Review: Bomb Collar
I’ve been trying to find the best terms to describe Bomb Collar from Nick Delatovic at the Melbourne Fringe. It’s… strange. Uniquely so. If you started by thinking of a U.S.O show with the audience as the soldiers, set in a post-apocalyptic, war torn future, where music is all but forgotten, with an entertainer locked in a bomb collar (see the title) that might go off at any moment and forced to sing, where stim pills are issued to help you relax (actually jelly beans), you might start to head down the right path. On the Last Instrument the Last Singer plays The Last Songs Known To Man; it’s haunting, and beautiful, a little frightening, and highly emotive. It’s a small room, but it is filled with presence, and an ever present danger; the audience are warned before the performance that they attend at their own risk, as the collar is still active.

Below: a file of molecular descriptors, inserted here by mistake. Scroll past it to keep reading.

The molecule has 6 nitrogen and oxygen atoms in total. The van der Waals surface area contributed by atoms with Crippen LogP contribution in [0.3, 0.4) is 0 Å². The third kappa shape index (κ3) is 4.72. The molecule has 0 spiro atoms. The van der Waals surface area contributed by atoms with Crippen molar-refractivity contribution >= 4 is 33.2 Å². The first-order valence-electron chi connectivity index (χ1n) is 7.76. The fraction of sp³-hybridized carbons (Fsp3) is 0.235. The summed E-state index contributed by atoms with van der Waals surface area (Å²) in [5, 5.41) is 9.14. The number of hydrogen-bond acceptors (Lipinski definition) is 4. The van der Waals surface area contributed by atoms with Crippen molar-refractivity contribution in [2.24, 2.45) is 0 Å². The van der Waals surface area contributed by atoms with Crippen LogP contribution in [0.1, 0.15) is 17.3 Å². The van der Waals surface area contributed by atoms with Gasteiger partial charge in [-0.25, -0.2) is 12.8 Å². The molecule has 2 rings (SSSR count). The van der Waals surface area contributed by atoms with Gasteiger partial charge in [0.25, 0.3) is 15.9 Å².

An hour of original songs – although, in this future they are well known – performed with heart and yearning and sadness and hope. There is a deeply complex story happening to which we are only treated a small part, and it gives depth, and complexity, and character to the piece. It is hard to encapsulate with words the emotionality; this is a performance that can hardly be described, and must be seen to be appreciated. I hope to see more of Nick’s work in the future.
Bomb Collar is at the Melbourne Fringe, 6:30pm in the Parlour Room of the Arts House. Full $20.00, Conc. $18. Tickets available from the Melbourne Fringe website.